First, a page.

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Co-op mode: Aussie game devs fight for labour rights

The games unionisation movement is kicking off worldwide. So what's holding Australian game devs back?
Co-op mode: Aussie game devs fight for labour rights

Still from The Haunted Island, A Frog Detective Game

Let’s face it: the video game industry has a bad reputation. From the scandalous 100-hour working weeks that went into Rockstar Games’ Red Dead Redemption II, to the sudden shuttering of one of Australia’s oldest indies, Defiant Development, the industry is rife with tales of crunch and closure. Everyone from Bernie Sanders to Hasan Minhaj is talking about games unionisation. Games Workers Unite Australia (GWA) is getting started, but it’s early days and not everybody is on board.

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The birth of a union 

Like the international Game Workers Unite (GWU), GWA is not a union, but a pro-unionisation activist group. Working with the Media and Entertainment Arts Alliance (MEAA) to promote collective action against poor labour conditions, and to support developers at work, Games Workers Australia’s role has been largely educational. Following major closures locally and internationally, they provide clear information on employee protections, and their newsletter covers topics ranging from employee protections, to election information for games industry workers. GWA also run a Discord server, where games workers (an all-inclusive label that covers developers, journalists, cosplayers, streamers and anyone else whose work depends on games) can organise meetups, share concerns, or ask questions about their rights at work.

Teething problems

While GWA advocates for the IT sector’s Professional Employee’s Award for a 'qualified game developer',  games employees' roles and labour range over a variety of creative and technical fields, not all of which are currently represented. Unlike other tech industries, the vast majority of games workers in Australia also work on a freelance basis, with permanent full-time roles constituting a small minority of the disparate workforce. Similarly, few creative industries have found a watertight way of representing a growing industry body of freelancers, and while the MEAA have some guidelines, their fees are still prohibitive for many unprotected arts sector workers.

The GWA's work goes a long way towards elevating labour issues in games, and holding the industry accountable. The importance of supporting and connecting developers, who often work sporadically and remotely, also can’t be overstated. Another major roadblock to a healthy and sustainable indie games industry is a lack of federal support for Australian game development.

Recent statistics from the Interactive Games and Entertainment Association

A lack of serious ongoing funding

Aussie players dropped $4 billion on the games industry last year, but Australian devs aren’t seeing a lot of it. Games giants like Rockstar might be raking in millions on the backs of staff working 100-hour weeks, but many Australian developers are working themselves to the bone just to stay afloat.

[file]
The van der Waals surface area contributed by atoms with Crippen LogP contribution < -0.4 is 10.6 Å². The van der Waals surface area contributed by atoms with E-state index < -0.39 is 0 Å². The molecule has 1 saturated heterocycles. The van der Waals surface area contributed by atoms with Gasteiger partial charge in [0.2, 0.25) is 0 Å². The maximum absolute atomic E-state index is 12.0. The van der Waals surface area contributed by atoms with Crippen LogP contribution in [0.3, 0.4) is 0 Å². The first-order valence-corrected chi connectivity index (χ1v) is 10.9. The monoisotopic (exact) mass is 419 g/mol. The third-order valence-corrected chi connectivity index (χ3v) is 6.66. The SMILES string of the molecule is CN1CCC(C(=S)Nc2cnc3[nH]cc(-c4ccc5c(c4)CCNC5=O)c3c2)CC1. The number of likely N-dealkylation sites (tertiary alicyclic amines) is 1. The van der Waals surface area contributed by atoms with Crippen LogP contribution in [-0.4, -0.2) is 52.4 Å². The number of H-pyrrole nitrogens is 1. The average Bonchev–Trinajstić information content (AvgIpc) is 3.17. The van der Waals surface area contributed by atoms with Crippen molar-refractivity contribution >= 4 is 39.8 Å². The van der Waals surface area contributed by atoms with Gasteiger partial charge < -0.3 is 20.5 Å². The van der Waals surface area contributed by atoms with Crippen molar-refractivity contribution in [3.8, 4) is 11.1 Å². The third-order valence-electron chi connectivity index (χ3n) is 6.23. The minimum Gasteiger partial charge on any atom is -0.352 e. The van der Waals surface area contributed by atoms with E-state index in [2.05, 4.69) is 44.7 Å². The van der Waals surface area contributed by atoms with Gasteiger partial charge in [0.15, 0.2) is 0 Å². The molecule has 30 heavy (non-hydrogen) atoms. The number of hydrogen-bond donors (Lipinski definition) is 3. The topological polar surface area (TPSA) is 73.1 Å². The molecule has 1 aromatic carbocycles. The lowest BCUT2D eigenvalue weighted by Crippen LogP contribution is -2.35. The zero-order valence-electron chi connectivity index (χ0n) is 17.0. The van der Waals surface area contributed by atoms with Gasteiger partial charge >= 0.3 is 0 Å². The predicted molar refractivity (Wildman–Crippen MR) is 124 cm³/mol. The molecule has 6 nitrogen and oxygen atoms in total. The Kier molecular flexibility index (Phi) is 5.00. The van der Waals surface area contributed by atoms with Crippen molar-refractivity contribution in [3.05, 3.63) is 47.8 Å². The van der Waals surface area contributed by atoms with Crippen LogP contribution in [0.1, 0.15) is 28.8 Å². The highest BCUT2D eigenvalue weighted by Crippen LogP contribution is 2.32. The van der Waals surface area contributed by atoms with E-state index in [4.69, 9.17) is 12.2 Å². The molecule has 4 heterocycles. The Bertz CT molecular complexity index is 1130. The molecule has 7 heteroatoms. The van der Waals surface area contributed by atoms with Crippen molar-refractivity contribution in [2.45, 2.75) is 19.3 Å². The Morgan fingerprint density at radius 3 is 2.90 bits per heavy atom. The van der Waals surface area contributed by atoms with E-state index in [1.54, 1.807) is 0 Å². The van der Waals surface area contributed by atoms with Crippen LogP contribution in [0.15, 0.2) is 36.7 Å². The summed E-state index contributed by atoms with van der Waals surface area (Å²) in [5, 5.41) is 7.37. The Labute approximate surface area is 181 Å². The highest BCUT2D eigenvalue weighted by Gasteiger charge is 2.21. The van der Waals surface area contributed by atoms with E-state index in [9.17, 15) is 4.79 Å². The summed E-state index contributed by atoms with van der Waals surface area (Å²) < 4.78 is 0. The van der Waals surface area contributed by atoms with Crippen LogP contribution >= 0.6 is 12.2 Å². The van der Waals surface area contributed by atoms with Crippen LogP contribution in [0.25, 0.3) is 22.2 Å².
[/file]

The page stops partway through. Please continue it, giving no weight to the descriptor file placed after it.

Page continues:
Screen Australia’s Interactive Games Fund, established in 2013, was a $20 million fund dedicated to the sustainability of game development and studios in Australia. It helped fun Loveshack Gaming’s FRAMED (hailed by Hideo Kojima as Game of the Year), The Voxel Agents’ award-winning The Gardens Between, as well as Hand of Fate by the late and great Defiant Development.

In 2014, however, the fund was cut, along with $100 million from the federal arts budget. While the opposition vowed to renew the fund in 2018, with Morrison retaining office, this never came to be. In 2019, none of these studios have announced new titles in production.

For developers in Victoria, arguably the home of the Australian games sector, the picture is certainly better. Film Victoria has shown an ongoing commitment to the games industry, announcing in September 2018 that 14 games development companies would share in $815,566 to create new content and create more than 50 employment opportunities.

Nevertheless, despite the critical and commercial success of Australian games, the lack of federal funding leaves the industry full of studios struggling to establish a baseline of stability that they could healthily expand from.

The Australian games industry is doing brilliant things - but its labour movement lacks precedent.  While the labour rights movement is still in its infancy in games, the lack of industry accountability dovetails with a lack of governmental support to create an environment where devs are often underpaid, overworked, and isolated. Collectivising devs are facing the issues that every Australian creative industry is grappling with, but they're doing it without the support of infrastructure, or institutional knowledge. So what's the next step for indie devs who deserve better? I guess we'll have to join the Discord to find out. 

Jini Maxwell

Saturday 17 August, 2019

About the author

Jini Maxwell is a writer, poet and editor based in Narrm. They edit quarterly literary journal The Lifted Brow, and previously directed National Young Writers Festival. Both their poetry and prose engage with play, creative labour, and queerness. They have contributed critical writing to Screen Education, The Saturday Paper, ACCA online, Melbourne Knowledge Week's Stories platform, The Lifted Brow, and Melbourne Recital Centre's soundescapes. Their poetry has recently been published in Cordite Poetry Review, SCUM MAG, and Overland Journal. In 2018, they were one of three Emerging Critics in Residence at the Melbourne Recital Centre.